There was also something very “Miami” about watching my ten-year-old daughter skate across this masterpiece in her Heelies (that’s tennis shoes with wheels for those of you above the age of 10).

Occasionally I get e mails from irate readers who tell me that they are offended when a novel mentions the ethnicity or religion of a character. They say those things don’t matter and that I should leave them out. I say I love Miami and its many forms of art. I love writing about it. And I love coming home to it . . . even if it is the heart of hurricane season.

P.S. Michelle Oka Doner's website has some fabulous pictures of her work at Miami International Airport.

Tuesday, August 15, 2006

Mendocino on My Mind

By Paul

I love small towns.

I grew up in a small town in the middle of dairy farming country of central Pennsylvania. Not exactly a haven for tourists and nowhere near a body of water other than Muncy Creek (pronounced “Crick”).

I spent last weekend in Mendocino on the rugged coast of California, about 100 miles north of San Francisco. It’s the site of the annual Mendocino Writers Conference where published and aspiring authors gather to talk, eat, and drink ample quantities of wine.

With its Victorian homes dating from the 19th Century when lumber was king, Mendocino is a gem of a small town. High cliffs. Raging surf. Morning mist. Wineries tucked among strands of redwood trees. Wildflowers exploding along the P.C.H. And a ton of Bed & Breakfasts. We stayed at theAgate Cove Inn, high above the water. Each cottage has its own fireplace, and you need it in the chilly evenings. Here’s here’s the view from the sprawling front yard.

Artists and writers (and marijuana growers and ex-hippies) have long made their way to the scenic little towns of Mendocino County. It’s not hard to figure why. The coastline is inspiration enough.

Many thanks to Charlotte Gullick and all the kind folks at the College of the Redwoods in Fort Bragg for inviting me to speak at the event. Thanks, too, to Christie Olson Day at Gallery Books in Mendocino and Linda at Cheshire Books in Fort Bragg. They’re the first two bookstores in the nation to stock KILL ALL THE LAWYERS, my newest SOLOMON vs. LORD novel. (Publication date is September 1).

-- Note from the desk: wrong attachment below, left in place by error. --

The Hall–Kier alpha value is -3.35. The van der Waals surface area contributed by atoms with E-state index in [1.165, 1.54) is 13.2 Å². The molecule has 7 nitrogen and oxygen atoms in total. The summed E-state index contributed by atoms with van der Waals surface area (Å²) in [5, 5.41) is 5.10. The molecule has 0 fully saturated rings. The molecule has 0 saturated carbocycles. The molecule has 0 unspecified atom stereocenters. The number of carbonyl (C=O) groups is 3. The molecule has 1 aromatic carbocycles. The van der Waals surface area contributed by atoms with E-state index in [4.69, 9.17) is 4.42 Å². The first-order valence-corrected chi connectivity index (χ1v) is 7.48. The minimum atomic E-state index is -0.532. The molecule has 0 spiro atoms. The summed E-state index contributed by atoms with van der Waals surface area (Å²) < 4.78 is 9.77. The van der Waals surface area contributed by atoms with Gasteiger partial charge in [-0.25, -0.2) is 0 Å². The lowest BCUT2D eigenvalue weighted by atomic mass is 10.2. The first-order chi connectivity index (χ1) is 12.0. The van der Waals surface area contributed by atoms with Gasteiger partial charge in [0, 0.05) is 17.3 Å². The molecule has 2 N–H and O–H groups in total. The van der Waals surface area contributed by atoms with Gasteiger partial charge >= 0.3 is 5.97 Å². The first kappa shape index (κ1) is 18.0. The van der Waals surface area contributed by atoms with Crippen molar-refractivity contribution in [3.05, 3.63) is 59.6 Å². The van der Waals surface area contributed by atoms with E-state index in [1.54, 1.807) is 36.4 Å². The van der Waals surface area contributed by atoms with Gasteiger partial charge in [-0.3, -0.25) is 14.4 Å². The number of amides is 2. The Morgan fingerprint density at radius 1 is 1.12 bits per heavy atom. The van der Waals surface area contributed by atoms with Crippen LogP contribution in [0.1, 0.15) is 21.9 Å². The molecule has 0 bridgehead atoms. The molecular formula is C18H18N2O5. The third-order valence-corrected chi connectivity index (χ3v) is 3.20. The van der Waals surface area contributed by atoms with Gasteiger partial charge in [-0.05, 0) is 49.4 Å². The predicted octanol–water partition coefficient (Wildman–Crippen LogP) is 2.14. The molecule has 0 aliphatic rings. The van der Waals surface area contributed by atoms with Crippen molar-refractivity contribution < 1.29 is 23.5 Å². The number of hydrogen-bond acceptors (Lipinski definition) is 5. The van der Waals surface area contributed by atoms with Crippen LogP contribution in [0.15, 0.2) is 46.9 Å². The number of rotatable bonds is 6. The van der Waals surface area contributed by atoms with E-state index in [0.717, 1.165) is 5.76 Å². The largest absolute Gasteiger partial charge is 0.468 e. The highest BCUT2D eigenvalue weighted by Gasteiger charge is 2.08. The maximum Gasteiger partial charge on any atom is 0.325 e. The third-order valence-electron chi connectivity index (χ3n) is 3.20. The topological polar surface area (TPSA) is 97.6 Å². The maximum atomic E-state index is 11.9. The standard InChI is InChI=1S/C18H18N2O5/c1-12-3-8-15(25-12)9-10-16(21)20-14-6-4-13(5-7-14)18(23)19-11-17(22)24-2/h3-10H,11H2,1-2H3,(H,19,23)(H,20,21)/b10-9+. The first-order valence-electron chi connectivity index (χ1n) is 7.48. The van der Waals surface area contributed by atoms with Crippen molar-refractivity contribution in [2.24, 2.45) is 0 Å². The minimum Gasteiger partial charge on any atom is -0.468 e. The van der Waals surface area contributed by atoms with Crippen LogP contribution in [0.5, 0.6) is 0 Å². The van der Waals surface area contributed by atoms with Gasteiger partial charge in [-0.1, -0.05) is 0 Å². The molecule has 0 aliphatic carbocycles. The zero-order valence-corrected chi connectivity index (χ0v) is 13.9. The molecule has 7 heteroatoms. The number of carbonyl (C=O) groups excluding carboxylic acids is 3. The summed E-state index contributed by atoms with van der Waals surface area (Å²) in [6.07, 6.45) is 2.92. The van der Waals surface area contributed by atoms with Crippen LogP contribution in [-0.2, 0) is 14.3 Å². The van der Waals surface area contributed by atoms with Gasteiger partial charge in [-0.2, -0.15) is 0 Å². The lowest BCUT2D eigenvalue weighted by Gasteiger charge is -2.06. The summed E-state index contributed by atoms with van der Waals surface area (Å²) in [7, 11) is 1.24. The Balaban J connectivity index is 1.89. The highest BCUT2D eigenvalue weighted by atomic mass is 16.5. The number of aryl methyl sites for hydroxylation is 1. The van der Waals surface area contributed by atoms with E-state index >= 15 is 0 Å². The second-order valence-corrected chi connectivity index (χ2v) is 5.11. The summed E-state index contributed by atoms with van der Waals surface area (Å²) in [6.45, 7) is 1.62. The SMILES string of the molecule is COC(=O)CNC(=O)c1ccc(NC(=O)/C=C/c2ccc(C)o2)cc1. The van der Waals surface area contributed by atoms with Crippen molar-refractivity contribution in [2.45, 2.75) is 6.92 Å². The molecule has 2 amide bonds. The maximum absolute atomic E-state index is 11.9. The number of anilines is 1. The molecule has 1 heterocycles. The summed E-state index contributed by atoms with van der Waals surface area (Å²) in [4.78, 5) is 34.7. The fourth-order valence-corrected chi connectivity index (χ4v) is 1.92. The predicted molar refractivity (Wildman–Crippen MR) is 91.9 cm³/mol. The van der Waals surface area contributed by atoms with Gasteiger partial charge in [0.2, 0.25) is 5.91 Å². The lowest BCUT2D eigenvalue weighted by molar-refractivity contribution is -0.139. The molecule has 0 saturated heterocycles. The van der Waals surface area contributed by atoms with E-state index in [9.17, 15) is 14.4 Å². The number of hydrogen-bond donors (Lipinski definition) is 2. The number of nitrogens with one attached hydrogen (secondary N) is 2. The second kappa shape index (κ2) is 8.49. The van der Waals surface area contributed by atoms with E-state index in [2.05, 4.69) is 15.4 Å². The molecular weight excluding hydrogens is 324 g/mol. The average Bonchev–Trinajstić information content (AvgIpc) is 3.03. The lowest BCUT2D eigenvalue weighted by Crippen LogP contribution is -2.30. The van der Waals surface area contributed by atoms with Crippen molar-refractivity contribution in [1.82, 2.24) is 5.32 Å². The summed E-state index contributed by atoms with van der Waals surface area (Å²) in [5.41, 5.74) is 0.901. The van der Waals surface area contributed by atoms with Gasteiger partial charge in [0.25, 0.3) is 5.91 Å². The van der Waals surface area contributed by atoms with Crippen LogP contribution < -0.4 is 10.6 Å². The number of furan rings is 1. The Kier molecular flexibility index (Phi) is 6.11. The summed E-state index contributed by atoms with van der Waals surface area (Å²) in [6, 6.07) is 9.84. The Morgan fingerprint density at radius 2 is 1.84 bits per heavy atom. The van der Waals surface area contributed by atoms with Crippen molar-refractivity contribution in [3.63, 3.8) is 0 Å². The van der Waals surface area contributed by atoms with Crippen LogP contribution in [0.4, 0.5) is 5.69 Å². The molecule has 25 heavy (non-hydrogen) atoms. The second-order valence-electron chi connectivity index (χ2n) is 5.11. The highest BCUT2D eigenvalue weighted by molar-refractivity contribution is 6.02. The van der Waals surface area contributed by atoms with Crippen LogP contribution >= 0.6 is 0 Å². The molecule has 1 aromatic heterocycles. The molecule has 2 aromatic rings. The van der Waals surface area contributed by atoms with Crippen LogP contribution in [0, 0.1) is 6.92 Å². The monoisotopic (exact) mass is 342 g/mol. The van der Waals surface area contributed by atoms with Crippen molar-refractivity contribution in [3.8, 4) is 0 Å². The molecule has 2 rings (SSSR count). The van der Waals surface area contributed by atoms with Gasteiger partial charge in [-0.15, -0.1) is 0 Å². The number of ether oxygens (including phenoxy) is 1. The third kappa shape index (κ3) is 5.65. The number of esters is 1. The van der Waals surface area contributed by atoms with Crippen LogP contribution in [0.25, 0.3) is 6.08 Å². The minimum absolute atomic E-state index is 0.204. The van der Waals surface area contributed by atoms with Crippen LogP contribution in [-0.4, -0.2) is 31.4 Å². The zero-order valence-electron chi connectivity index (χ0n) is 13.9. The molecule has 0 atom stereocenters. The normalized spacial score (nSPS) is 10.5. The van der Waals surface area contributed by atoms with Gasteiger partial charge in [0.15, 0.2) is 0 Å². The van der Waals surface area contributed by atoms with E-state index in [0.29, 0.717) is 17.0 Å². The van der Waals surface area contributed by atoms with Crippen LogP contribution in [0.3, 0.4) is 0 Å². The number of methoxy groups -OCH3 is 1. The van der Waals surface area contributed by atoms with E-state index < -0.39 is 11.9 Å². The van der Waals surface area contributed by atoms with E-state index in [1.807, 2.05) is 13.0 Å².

So are writers conferences worthwhile? Do you get your money’s worth? I think the answer depends on your goals. If you aim to be the next Tom Clancy or Danielle Steele, if you’re hoping for a seven-figure advance for that manuscript or a Hollywood bidding war for the script you’ve banged out at Starbucks, well maybe you’ll be disappointed. But if the goal is to see your work in print, the Mendocino Conference, like many others, boasts success stories every year. Short stories published, plays performed, an occasional contract for a novel or memoir.

I spoke on two topics, mystery writing and working in network television. As always, I focused on the three-act structure of the novel (Exposition, Complication, Resolution) that comes to us from Aristotle (Protasis, Epitasis, Catastrophe). I recommended Brian Garfield’s concise article,“Ten Rules for Suspense Fiction," posted on the International Thriller Writers website. Tongue in cheek, I quoted Raymond Chandler: “When things slow down, bring in a man with a gun.” And, when discussing screenwriting, I quoted David Mamet: “Hollywood is collaborative. Now, bend over.”

But enough shop talk. One of the pleasures of traveling is the discovery of new restaurants. Our new favorite is Nit’s Café in Fort Bragg. You won’t find “Nit’s” in Zagat. There’s no website. There’s no advertising. It’s a tiny place with nine tables and one cook, the owner Nitaya Holmes, a native of Thailand.

My wife Renée (“She Who Must Be Fed”) went for the wild Pacific salmon over Pad Thai while I feasted on an unusual dish: a hollowed out pineapple filled with fried rice, sauteed crab, and steaming chunks of pineapple. We dined with David Skibbins, author of EIGHT OF SWORDS, and an expert on the north coast. David had the salmon over polenta cakes. We shared an appetizer of dungeness crab cakes over organic greens and for dessert, had homemade vanilla ice cream with a strawberry and blueberry compote. Fabulous.

In summary, a weekend of good companionship with fellow writers working on their craft...and a weekend of enjoying fine food and fine wine on the cliffs above the Pacific. And what could be better than that?